Tuesday, February 1, 2011

Contest Results and Working in the Real World

First, I'm pleased to announce that 3 students aced Miss Maggie's Civil War quiz: Debra Eisert, Mary Chamberlain, and Helen Delano.  Since we only had 3 star pupils, I've decided they each should win a free book.  Look here for Contest 2 around the middle of February.

Working in the Real World

One of the first pieces of advice a novice writer hears from the pros is "Don't quit your day job."  So what did I do last month?  I quit my day job.

I've quit at least 4 jobs in my lifetime, yet all for non-writing-related reasons.  This last time was because the job was effecting my health.  Sometimes I've quit because I decided I can't work for people better suited to be the bad guys in my books.  If you've read By Blood Possessed or any of my short stories set in offices, you know how I feel about the bad guys of corporate America.

Still, I'm not by nature a quitter.  I've had a slew of other jobs, all temporary for one reason or another.  Altogether I've been a retail clerk, school teacher, National Park guide, receptionist, data processor, and done every ilk of accounting, filing and other administrative jobs.  Oh, and I've been a proofreader, too. My finest moment was proofreading a brochure for a sex therapy lecture given by Dr. Ruth herself.

My mother would say I still haven't settled down.  Me?  I think I'm the kind of writer who needs to glean experiences from different sources, then move on.  Though, frankly, the need to pay pills tends to make me wait until I'm laid off or the job makes me physically ill or disgusted enough to quit.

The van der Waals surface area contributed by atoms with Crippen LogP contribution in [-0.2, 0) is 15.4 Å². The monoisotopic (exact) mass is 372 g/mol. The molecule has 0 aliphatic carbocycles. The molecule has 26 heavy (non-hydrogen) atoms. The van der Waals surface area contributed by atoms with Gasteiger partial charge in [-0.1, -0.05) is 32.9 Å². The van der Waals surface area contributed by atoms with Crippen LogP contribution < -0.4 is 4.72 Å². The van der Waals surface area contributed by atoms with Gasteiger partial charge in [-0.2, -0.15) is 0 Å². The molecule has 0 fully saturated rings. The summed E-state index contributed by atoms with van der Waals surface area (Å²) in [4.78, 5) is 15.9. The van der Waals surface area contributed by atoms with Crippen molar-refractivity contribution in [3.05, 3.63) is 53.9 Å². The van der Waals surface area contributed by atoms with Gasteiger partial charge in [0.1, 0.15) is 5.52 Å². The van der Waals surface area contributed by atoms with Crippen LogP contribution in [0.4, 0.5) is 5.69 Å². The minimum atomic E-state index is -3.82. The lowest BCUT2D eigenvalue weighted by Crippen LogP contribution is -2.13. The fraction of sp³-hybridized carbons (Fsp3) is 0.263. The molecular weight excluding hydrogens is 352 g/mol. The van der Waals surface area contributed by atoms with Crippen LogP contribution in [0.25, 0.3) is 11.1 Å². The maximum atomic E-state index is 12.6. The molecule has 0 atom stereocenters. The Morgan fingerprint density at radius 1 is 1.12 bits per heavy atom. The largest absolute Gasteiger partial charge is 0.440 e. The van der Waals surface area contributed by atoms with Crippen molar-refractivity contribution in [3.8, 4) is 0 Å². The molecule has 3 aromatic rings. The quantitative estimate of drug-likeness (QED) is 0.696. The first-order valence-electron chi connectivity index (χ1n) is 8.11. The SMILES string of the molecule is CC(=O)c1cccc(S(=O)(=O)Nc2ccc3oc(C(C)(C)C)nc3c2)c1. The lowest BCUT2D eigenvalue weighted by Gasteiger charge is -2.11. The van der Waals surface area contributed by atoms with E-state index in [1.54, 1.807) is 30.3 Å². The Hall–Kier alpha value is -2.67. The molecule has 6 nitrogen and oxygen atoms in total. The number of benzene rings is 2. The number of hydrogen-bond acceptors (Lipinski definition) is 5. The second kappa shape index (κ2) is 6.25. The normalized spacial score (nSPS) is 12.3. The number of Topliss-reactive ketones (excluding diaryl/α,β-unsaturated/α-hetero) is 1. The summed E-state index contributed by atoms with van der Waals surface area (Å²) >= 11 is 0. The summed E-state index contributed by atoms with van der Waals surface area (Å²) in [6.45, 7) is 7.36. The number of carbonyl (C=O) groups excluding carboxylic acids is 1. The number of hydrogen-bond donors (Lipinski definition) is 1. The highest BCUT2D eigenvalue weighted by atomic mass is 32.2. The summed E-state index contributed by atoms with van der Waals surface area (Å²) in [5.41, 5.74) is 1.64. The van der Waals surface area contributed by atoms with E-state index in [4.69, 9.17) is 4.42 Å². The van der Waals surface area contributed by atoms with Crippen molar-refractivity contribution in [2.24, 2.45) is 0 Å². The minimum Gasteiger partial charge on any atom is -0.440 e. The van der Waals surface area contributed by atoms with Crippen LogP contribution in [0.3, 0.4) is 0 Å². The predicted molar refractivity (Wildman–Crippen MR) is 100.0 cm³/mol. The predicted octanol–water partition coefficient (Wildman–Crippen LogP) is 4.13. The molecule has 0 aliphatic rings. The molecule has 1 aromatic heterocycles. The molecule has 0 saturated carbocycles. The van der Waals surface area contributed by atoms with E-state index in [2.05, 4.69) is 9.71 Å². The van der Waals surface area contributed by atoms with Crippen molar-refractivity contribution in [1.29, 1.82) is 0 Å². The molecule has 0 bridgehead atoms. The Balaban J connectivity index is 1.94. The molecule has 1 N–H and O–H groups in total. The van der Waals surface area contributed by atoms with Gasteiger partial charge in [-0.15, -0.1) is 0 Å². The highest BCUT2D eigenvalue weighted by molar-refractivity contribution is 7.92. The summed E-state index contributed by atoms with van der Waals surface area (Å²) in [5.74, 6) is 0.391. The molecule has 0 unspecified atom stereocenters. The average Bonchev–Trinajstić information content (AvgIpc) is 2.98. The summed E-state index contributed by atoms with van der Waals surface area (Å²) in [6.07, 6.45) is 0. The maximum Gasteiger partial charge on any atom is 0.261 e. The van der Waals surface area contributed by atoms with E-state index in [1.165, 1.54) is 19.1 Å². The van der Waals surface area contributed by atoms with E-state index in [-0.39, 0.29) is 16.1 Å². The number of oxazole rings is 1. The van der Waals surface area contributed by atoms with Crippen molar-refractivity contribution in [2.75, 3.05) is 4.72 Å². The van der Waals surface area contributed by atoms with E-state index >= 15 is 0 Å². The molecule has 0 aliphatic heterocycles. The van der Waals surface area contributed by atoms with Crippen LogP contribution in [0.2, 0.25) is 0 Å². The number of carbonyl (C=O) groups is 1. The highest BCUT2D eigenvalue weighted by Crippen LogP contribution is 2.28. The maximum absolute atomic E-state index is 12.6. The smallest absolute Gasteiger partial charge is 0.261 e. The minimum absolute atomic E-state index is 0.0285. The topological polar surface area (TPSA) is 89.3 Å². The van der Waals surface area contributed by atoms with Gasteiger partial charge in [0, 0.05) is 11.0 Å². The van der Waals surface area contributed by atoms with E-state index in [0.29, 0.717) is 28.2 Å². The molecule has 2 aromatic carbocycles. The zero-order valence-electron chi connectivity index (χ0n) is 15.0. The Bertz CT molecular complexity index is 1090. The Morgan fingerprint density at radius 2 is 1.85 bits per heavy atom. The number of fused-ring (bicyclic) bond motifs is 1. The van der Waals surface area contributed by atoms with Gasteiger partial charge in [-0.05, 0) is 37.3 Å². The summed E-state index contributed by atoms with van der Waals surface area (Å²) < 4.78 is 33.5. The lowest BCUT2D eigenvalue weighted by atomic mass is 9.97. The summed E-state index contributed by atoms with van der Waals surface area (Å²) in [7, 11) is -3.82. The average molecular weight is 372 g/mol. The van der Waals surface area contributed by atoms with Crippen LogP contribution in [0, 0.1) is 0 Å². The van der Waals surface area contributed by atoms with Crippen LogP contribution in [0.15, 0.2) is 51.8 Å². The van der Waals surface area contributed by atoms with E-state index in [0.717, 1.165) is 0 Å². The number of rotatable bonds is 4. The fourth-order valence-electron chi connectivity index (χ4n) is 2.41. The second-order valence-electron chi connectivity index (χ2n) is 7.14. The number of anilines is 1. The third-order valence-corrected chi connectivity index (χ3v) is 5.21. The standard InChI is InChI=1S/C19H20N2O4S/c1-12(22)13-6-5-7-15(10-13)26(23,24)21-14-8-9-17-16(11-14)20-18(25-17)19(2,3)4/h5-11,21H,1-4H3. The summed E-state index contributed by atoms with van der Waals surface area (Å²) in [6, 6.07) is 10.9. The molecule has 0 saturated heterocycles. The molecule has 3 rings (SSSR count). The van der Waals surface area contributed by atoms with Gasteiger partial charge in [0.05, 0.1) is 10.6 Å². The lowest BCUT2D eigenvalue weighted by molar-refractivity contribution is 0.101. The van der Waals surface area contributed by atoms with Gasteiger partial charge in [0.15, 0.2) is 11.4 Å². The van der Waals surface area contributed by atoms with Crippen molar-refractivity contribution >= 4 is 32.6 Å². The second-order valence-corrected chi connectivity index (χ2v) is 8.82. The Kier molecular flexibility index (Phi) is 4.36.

I wrote By Blood Possessed while I was unemployed.  Hang My Head and Cry was written mostly in the hiatuses between temp agency jobs.  Poison to Purge Melancholy came together in the idle months before I took my last job.  Book 4, Fear Itself, was written while employed, but at the time, I had a boss who understood that I have a vocation outside of office work.

At the moment, I'm not grieving over the loss of my job.  With all the snow this winter, and the fact that my home parking spot is off of an alley that never gets plowed, it's just as well I don't have a compelling reason leave the house.

Yet I know, eventually, I'll get out there and start looking for gainful employment again.  Not only do I have the need to pay bills, but this writer, anyway, can't write in a vacuum.  It's not simply a matter of needing to observe human nature--I can go sit in a mall food court or ride trains in and out of the city to do that.  The thing is, with each position I've had, I've been thrown in with a diverse group of individuals, from all walks of life.  Some love their jobs.  The majority, at best, only like their jobs.  All are there because they must be or lose their livelihoods, and for some, their healthcare.  All have different motives for needing to keep their jobs.  A workplace, for a writer, is an encyclopedia of human psychology.

So when I say "Don't quit your day job" to a novice writer, I'm not merely commenting on the reality of most writers not being able to make a living from published works.  I'm saying don't take yourself out of the real world.  Your writing will suffer.


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